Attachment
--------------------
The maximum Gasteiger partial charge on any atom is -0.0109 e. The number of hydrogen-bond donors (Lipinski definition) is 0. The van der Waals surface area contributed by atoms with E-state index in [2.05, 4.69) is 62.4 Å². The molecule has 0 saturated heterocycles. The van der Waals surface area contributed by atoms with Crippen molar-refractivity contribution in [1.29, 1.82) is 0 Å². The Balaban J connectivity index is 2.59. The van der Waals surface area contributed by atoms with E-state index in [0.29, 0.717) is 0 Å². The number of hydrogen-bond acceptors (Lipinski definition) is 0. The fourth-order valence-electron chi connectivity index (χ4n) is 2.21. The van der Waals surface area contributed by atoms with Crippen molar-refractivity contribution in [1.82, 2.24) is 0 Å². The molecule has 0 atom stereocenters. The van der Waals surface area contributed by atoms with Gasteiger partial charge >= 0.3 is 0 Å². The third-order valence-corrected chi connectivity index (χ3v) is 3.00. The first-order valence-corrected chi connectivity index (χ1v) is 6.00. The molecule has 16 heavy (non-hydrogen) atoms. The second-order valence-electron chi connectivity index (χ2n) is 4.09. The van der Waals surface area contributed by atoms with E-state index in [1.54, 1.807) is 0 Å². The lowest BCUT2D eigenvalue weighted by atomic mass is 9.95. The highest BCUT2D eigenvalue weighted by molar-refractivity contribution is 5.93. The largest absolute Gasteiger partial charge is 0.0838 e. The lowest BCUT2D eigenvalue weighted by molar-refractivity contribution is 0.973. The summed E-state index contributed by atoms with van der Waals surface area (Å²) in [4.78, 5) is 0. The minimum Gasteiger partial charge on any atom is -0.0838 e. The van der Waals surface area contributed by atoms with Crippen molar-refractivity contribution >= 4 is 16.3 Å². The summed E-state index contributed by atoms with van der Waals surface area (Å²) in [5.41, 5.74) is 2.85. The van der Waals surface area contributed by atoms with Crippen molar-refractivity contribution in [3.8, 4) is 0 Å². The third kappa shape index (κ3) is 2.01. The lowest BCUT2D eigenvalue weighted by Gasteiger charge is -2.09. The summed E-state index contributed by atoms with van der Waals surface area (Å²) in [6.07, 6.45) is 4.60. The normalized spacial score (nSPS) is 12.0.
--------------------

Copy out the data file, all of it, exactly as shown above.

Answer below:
The maximum Gasteiger partial charge on any atom is -0.0109 e. The number of hydrogen-bond donors (Lipinski definition) is 0. The van der Waals surface area contributed by atoms with E-state index in [2.05, 4.69) is 62.4 Å². The molecule has 0 saturated heterocycles. The van der Waals surface area contributed by atoms with Crippen molar-refractivity contribution in [1.29, 1.82) is 0 Å². The Balaban J connectivity index is 2.59. The van der Waals surface area contributed by atoms with E-state index in [0.29, 0.717) is 0 Å². The number of hydrogen-bond acceptors (Lipinski definition) is 0. The fourth-order valence-electron chi connectivity index (χ4n) is 2.21. The van der Waals surface area contributed by atoms with Crippen molar-refractivity contribution in [1.82, 2.24) is 0 Å². The molecule has 0 atom stereocenters. The van der Waals surface area contributed by atoms with Gasteiger partial charge >= 0.3 is 0 Å². The third-order valence-corrected chi connectivity index (χ3v) is 3.00. The first-order valence-corrected chi connectivity index (χ1v) is 6.00. The molecule has 16 heavy (non-hydrogen) atoms. The second-order valence-electron chi connectivity index (χ2n) is 4.09. The van der Waals surface area contributed by atoms with E-state index in [1.54, 1.807) is 0 Å². The lowest BCUT2D eigenvalue weighted by atomic mass is 9.95. The highest BCUT2D eigenvalue weighted by molar-refractivity contribution is 5.93. The largest absolute Gasteiger partial charge is 0.0838 e. The lowest BCUT2D eigenvalue weighted by molar-refractivity contribution is 0.973. The summed E-state index contributed by atoms with van der Waals surface area (Å²) in [4.78, 5) is 0. The minimum Gasteiger partial charge on any atom is -0.0838 e. The van der Waals surface area contributed by atoms with Crippen molar-refractivity contribution >= 4 is 16.3 Å². The summed E-state index contributed by atoms with van der Waals surface area (Å²) in [5.41, 5.74) is 2.85. The van der Waals surface area contributed by atoms with Crippen molar-refractivity contribution in [3.8, 4) is 0 Å². The third kappa shape index (κ3) is 2.01. The lowest BCUT2D eigenvalue weighted by Gasteiger charge is -2.09. The summed E-state index contributed by atoms with van der Waals surface area (Å²) in [6.07, 6.45) is 4.60. The normalized spacial score (nSPS) is 12.0.